FCGR3B gene belongs to the FCGR family. A meta-analysis of human genome-wide association study reveals that FcγR (FCGR) gene is located at an important asthma susceptibility locus84. FcγRs are glycoproteins that bind the Fc region of immunoglobulin G. FcγRs mediate a variety of immune functions such as antigen presentation, immune complex clearance, pathogen phagocytosis, degranulations, and cytokine production85.

We further inferred the upstream signaling pathways of key targets in asthma, and the results showed that PPAR, IL-1 and MAPK + PI3K were of great significance for exploring the asthma severity mechanisms. Janette K Burgess et al. confirm that IL-1β contribute to regulating airway inflammation and remodeling86. Resistin-like molecule -β may promote AR in asthma through the ERK/MAPK-PI3K/Akt signaling pathway87. As multifunctional molecules, PPARs are implicated in a variety of a human diseases such as cancer88,89, metabolic90 and autoimmune conditions91.

To further illustrate the relevance of the 46 targets screened from the key modules related to asthma severity, we constructed PPI and GGI networks for interaction analysis. The sources of the interaction relationship between the various proteins in the PPI network included text mining, experiments, databases, co-expression, neighborhood-joining, gene fusion and cooccurrence, and the interactions between every two proteins was scored. We ultimately obtained 10 key targets including PTPRC, TLR2, MMP9, FCGR3B, TYROBP, CXCR1, S100A12, FPR1, CCR1 and CXCR2. GeneMANIA further demonstrated the interaction between these 10 targets. The results showed that the top 10 hub genes interacted with S100A8, S100A9, LILRB3, FCER1G, MCER1G and MMP25. Functional enrichment analysis showed that these genes were mainly related to myeloid leukocyte migration, immune receptor activity, leukocyte chemotaxis, neuroinflammatory response, neutrophil migration, regulation of inflammatory and cell chemotaxis, which further demonstrated the importance of these 10 targets in the immune regulation of asthma severity. Meanwhile, Spearman correlation analysis between 10 key genes and 28 immune cells illustrated that all genes exhibited associations with multiple immune cells, especially neutrophils.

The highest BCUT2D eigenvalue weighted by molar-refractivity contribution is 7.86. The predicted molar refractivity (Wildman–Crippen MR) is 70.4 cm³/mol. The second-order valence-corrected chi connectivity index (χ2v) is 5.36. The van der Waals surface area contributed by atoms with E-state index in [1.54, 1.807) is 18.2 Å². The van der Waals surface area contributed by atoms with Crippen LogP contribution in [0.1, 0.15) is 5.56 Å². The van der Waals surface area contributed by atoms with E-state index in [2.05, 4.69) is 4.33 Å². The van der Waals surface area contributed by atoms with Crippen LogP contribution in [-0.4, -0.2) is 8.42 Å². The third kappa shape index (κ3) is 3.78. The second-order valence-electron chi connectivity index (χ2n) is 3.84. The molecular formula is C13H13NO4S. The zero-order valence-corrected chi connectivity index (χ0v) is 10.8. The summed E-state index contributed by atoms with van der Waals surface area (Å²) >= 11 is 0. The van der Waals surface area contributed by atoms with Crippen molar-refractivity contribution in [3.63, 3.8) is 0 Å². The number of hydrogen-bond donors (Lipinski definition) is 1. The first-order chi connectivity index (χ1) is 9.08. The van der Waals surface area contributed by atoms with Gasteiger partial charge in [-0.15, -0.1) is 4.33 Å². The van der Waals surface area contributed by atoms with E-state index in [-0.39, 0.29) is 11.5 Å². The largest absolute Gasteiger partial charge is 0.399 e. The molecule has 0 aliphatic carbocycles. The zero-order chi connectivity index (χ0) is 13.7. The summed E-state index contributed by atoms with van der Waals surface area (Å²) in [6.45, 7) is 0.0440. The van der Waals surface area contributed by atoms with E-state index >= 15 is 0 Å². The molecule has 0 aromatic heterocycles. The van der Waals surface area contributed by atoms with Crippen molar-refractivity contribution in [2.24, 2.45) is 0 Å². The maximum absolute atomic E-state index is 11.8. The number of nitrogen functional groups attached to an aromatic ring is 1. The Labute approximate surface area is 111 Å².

Synergistic effect between immune cells and genes involved in immune regulation is essential for immune response. With this in mind, associations between 10 biomarkers related to asthma severity and 29 immune cells were analyzed to gain a deeper insight into the immune mechanisms underlying asthma progression. Richard Y Kim et al. confirm that IL-1β is related to neutrophil airway inflammation, disease severity and steroid resistance, and thus can be considered as a possible target for SA treatment92. Stephanie A Christenson also discusses the therapeutic potential of the NLRP3 inflammasome/caspase-1/IL-1β axis in severe steroid-resistant asthma93. CCR1 antagonists can reduce eosinophil differentiation and interfere with the development of allergic airway inflammation94. Ting Zhou et al. reveal that soluble CD14 shed from CD14 can clinically regulate the activation and function of T lymphocytes and is negatively associated with asthma severity95.

Neutrophils are the first line of defense against foreign invaders. The effective execution of many neutrophil effector responses requires the presence of β2 integrins96. The protein encoded by FCGR3B is a low-affinity receptor for the Fc region of gamma immunoglobulin and is a common immune marker for systemic lupus erythematosus97. Furthermore, we constructed a neutrophil-dominant asthma mouse model, which showed elevated PTPRC, TLR2, MMP9, FCGR3B, TYROBP, CXCR1, FPR1, CCR1 and CXCR2 mRNA expression. Finally, RT-qPCR analysis confirmed the elevated expression levels of 9 key targets in addition to PTPRC in an in vitro model of LPS-induced bronchial epithelial cell injury.